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Articles

  • Early Orthodontic Treatment

    Early orthodontic treatment, also known as interceptive orthodontic treatment, is used to prevent future orthodontic issues. Between the ages of seven and 14, the teeth and jaw are still developing, making them more malleable for effective interceptive orthodontic treatment. Sometimes patients as young

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  • Eating Disorders & Oral Health

    Millions of people in the United States, particularly teenage girls and young women, suffer from health-threatening eating disorders, and dentists are often the first to spot the signs. Why? The repeated, self-induced vomiting that characterizes bulimia nervosa has a pronounced effect on teeth. Anorexia

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  • Eating Disorders and Oral Health

    Eating disorders, such as anorexia nervosa and bulimia, can have devastating effects on your health, including your teeth. Anorexia is marked by an extreme restriction on how much is eaten, while bulimia is associated with binging and purging, or vomiting after eating. The effects on teeth and oral hygiene

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  • Educational Videos

    Take a few minutes to watch our educational videos and learn more about different dental treatments and procedures. Video topics include general & cosmetic dentistry, Implants, oral health and hygiene, orthodontics and preventative dentistry.

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  • Extractions

    The main goal of dentistry is to preserve your natural teeth and keep them healthy for as long as possible. There are times, however, when it is in your best interest (or your child's) to have a tooth extracted (removed). This could be the case for a variety of reasons. Perhaps you have a tooth that

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  • Extractions

    Dentists prefer to preserve your natural teeth as much as possible, but sometimes that just isn’t an option. There are two ways a tooth can be removed, depending on how severe the damage is to the tooth: Simple extraction: Local anesthesia is used, which is a numbing agent either applied or injected

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  • Facial Trauma and Reconstructive Surgery

    When you were a youngster, did you ever get a black eye, chip a tooth or bruise your cheek? If so, you may have experienced a case (let's hope, a mild one!) of facial trauma. In many situations, however, facial trauma can be severe. Among its major causes are auto accidents, sports injuries, work-related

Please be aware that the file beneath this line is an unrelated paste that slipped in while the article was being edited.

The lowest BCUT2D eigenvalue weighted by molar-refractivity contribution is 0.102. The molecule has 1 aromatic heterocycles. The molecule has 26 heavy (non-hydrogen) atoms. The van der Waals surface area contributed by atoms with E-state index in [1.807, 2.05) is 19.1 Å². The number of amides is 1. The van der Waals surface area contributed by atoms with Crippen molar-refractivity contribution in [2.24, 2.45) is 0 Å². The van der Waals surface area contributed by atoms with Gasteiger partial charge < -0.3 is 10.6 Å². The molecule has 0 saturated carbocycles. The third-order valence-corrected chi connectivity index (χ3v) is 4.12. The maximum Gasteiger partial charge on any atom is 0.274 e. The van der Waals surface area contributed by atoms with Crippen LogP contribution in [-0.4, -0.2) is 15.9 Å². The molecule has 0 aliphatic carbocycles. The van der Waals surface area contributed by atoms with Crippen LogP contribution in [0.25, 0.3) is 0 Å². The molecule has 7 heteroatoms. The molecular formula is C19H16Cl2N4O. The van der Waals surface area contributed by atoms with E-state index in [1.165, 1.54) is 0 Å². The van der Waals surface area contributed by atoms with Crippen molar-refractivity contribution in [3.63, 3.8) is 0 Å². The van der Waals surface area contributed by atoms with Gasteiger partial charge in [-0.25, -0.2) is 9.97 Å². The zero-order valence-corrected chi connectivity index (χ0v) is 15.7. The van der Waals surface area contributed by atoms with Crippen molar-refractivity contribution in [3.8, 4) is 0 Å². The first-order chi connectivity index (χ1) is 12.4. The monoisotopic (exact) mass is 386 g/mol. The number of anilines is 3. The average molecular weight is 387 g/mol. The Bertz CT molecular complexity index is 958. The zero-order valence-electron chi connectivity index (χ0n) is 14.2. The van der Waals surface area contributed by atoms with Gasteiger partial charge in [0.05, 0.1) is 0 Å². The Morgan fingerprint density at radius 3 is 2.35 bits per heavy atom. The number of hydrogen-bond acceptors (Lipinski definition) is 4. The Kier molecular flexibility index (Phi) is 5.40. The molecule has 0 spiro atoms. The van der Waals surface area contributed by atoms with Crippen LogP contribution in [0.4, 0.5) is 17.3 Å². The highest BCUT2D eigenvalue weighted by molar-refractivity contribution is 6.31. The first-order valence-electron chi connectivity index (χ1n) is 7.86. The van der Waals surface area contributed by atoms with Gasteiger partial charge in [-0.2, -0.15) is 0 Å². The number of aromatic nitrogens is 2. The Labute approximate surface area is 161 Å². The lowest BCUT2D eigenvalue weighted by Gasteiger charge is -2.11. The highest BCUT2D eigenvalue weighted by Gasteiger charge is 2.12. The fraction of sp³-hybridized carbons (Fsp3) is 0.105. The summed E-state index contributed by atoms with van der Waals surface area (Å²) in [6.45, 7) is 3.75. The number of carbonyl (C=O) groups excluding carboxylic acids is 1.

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  • Facial Trauma and Reconstructive Surgery

    When accidents happen, our oral and maxillofacial surgeons are here to help. Facial trauma refers to any unexpected force to the face that results in any injury to the teeth, bones, or soft-tissue of the face. These injuries can affect vital functions, like breathing through the nose or blinking, and

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  • Fillings

    If you have never had a cavity, congratulations! If you have had one, you are not alone. About 78% of us have had at least one cavity by the time we reach age 17, according to a 2000 report by the U.S. Surgeon General. Fortunately there's a time-tested treatment for cavities: the dental filling. Fillings

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  • Fillings

    The bacteria in plaque produce acids that erode tooth enamel, eventually creating a hole, or cavity, in the tooth surface. Left untreated, this decay can spread to the interior of the tooth, and might lead to the need for a crown, a root canal, or even extraction. When caught early, your dentist can

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  • Fixed Dentures

    If you have lost an entire arch of teeth (top and/or bottom), or are soon to have your remaining teeth removed because they are too unhealthy to save, you may be able to replace them with fixed dentures supported by dental implants. Doctors and patients alike prefer fixed over removable dentures because

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  • Fluoride

    Fluoride is a mineral that is naturally present to some degree in both fresh and salt water sources. Its major dental benefit is that it is readily incorporated into the teeth's mineral structure, thereby making them stronger and more decay-resistant. Fluoride can even reverse tiny cavities that are

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  • Fluoride & Your Child

    Fluoride, a naturally occurring mineral, is essential for proper tooth development and the prevention of tooth decay. In communities throughout the United States, tooth decay may still be a significant problem — but it is far less prevalent than it would have been, if not for the fluoridation of public

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  • Fluoride Treatments

    Fluoride is a naturally occurring mineral that strengthens tooth enamel and helps prevent tooth decay. We can get these benefits from fluoridated drinking water and by using over-the-counter fluoride toothpastes and rinses. For superior protection against cavities, your dentist might recommend a professional

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  • Fluoride and Your Child

    Fluoride is a naturally occurring mineral essential for proper tooth development. Benefits of fluoride: Strengthens tooth enamel, by capturing minerals in saliva and forcing them into the tooth’s makeup Inhibits bacterial metabolism, slowing down the growth of bacteria and their reducing their acidic

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  • Future Advancements
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